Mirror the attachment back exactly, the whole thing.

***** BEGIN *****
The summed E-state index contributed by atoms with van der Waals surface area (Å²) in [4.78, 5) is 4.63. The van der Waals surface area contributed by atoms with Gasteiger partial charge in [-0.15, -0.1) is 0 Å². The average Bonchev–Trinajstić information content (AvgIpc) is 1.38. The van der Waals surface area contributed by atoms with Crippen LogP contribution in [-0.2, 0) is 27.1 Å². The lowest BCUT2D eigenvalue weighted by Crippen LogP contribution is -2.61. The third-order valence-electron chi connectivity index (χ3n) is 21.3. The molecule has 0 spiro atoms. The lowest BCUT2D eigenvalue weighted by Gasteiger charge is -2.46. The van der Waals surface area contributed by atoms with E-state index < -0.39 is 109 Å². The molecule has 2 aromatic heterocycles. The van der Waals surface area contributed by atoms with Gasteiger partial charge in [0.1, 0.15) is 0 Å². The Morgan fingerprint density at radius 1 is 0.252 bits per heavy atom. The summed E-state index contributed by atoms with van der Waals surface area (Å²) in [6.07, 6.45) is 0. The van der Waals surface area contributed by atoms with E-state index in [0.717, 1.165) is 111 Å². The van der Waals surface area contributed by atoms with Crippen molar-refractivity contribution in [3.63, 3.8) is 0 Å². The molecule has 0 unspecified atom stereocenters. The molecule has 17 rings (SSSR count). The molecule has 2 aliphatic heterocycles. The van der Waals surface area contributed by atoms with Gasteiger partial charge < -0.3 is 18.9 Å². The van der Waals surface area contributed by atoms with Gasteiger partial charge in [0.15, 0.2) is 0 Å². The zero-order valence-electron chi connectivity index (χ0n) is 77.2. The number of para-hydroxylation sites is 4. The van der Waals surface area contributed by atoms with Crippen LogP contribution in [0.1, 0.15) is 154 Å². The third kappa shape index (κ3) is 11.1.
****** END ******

The summed E-state index contributed by atoms with van der Waals surface area (Å²) in [4.78, 5) is 4.63. The van der Waals surface area contributed by atoms with Gasteiger partial charge in [-0.15, -0.1) is 0 Å². The average Bonchev–Trinajstić information content (AvgIpc) is 1.38. The van der Waals surface area contributed by atoms with Crippen LogP contribution in [-0.2, 0) is 27.1 Å². The lowest BCUT2D eigenvalue weighted by Crippen LogP contribution is -2.61. The third-order valence-electron chi connectivity index (χ3n) is 21.3. The molecule has 0 spiro atoms. The lowest BCUT2D eigenvalue weighted by Gasteiger charge is -2.46. The van der Waals surface area contributed by atoms with E-state index < -0.39 is 109 Å². The molecule has 2 aromatic heterocycles. The van der Waals surface area contributed by atoms with Gasteiger partial charge in [0.1, 0.15) is 0 Å². The Morgan fingerprint density at radius 1 is 0.252 bits per heavy atom. The summed E-state index contributed by atoms with van der Waals surface area (Å²) in [6.07, 6.45) is 0. The van der Waals surface area contributed by atoms with E-state index in [0.717, 1.165) is 111 Å². The van der Waals surface area contributed by atoms with Crippen molar-refractivity contribution in [3.63, 3.8) is 0 Å². The molecule has 0 unspecified atom stereocenters. The molecule has 17 rings (SSSR count). The molecule has 2 aliphatic heterocycles. The van der Waals surface area contributed by atoms with Gasteiger partial charge < -0.3 is 18.9 Å². The van der Waals surface area contributed by atoms with Gasteiger partial charge in [0.15, 0.2) is 0 Å². The zero-order valence-electron chi connectivity index (χ0n) is 77.2. The number of para-hydroxylation sites is 4. The van der Waals surface area contributed by atoms with Crippen LogP contribution in [0.1, 0.15) is 154 Å². The third kappa shape index (κ3) is 11.1.